“Now this is going to be a place for me to come back to—to rest, relax, spend time with family, regain my energy,” states Moseley.
For Moseley’s next project, he will spend three to six months as senior advisor to the minister of agriculture in Afghanistan. He hopes to help the country jump-start its farm economy.Moseley will also maintain his connections in Washington, which he now considers to be the center of his world.
"I feel I’ve had an exceptionally satisfying and fulfilling life,” says Moseley.  “For a farm boy who grew up in Miami County, I’ve come a long way from home.”

[Sidebar Article]

Setting His Sights on Afghanistan

Why would Jim Moseley choose to go to Afghanistan?
“A couple of years ago, then-Afghani Irrigation Minister Nuristani stopped by my office for what I thought was going to be a brief courtesy call. The visit lasted over two hours, as he asked me question after question.
I was touched by his humility.  He told me ‘We are desperate. We have nothing.’”
Since then, Mosely has been to Afghanistan numerous times.
“I feel I’ve been given a gift that has to be used,” says Moseley.  “On one hand I have production experience.  On the other, I’m comfortable dealing with high levels of government.  I think I can work with both farmers and the central government to help bridge that gap.”
And his sites are not only set on Afghanistan.  Moseley, who says he has no further ambitions for high office, has seen country after country that needs help.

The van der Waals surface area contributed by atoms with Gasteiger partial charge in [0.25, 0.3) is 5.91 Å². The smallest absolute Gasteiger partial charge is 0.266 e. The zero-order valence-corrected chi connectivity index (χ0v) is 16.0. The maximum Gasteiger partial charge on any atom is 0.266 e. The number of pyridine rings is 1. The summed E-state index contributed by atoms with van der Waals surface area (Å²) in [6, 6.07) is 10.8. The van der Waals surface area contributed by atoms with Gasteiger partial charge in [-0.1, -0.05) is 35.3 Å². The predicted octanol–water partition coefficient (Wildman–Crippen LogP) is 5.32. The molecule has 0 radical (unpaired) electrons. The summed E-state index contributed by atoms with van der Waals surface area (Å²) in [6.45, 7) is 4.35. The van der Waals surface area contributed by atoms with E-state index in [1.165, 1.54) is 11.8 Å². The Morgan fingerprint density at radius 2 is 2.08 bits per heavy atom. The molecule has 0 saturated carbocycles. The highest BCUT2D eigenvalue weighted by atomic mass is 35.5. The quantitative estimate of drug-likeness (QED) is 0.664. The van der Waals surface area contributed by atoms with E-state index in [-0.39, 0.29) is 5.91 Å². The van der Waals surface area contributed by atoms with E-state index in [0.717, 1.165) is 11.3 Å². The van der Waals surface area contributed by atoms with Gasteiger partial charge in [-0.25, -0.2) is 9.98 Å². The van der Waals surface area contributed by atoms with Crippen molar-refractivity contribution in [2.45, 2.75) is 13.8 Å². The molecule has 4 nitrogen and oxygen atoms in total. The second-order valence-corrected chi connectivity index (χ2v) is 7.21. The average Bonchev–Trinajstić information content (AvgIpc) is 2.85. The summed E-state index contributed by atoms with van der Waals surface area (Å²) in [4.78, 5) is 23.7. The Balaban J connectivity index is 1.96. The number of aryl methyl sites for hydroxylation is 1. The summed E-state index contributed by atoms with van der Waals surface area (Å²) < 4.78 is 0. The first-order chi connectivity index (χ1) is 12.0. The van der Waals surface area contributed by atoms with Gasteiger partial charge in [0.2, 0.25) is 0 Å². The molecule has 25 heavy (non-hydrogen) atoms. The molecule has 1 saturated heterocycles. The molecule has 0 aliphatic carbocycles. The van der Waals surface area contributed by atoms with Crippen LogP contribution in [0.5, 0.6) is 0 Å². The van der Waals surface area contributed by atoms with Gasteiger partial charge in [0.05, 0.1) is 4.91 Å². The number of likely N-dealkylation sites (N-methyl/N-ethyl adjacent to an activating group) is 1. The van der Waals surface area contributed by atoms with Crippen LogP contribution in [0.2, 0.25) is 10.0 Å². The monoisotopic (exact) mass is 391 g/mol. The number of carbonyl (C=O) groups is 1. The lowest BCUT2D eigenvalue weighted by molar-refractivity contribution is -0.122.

“I am driven by that concept.  I want to spend the rest of my life doing what I can to make a difference.”

[Sidebar #2]

Dignitary Returns to Family's Farm

Dad returning to the family farm after a four-year absence would throw a real wrench into many operations.  That doesn’t appear likely here.
“One of the good things about going to Washington was that it forced us to pass on the farm to the next generation,” states Moseley. “That’s never an easy thing to do, but I’m glad we got it done. Jennifer and Brian were really thrown into it, but have done a wonderful job.”
When the Moseleys left home in 2001, they not only transferred the management, but also arranged a buyout of assets except land and buildings. Jim will continue to be involved in any hog expansions, and has offered to help younger son Brandon get into farming after he graduates from Purdue. Jim and Kathy will still live in the family home.
Experienced Lawnmower Driver
The operation currently includes 2500 acres of grain and produces 55-60,000 feeder pigs and 28,000 finished hogs annually, all under contracts. 
So what role will Dad have in day-to-day operations now?
“I plan to mow the yard whenever I can,” smiles Moseley.

[Sidebar #3]

Family at the Heart of True Success

High-level government service is stressful.  Add a large farming/hog operation and a family of seven kids, and you’ve got a case of "extreme juggling."
While playing with family dog Bailey in his rustic office back home, Mosely muses “The hardest part of being in D.C. was missing out on the lives of my kids.”
He continues, “There are many people who do great work in the public sector. However I’ve observed that very few of them are able to maintain a quality family life. But we’ve been able to do that because of Kathy.”
High school sweethearts, the two married in their junior year at Purdue. Moseley quickly acknowledges her contribution.
“When I was in Washington the first time, she ran the farm and raised the kids—and they all turned out good!  When you have someone like that it makes you want to try to be the best you can.  I could not have done the things I’ve done without her.”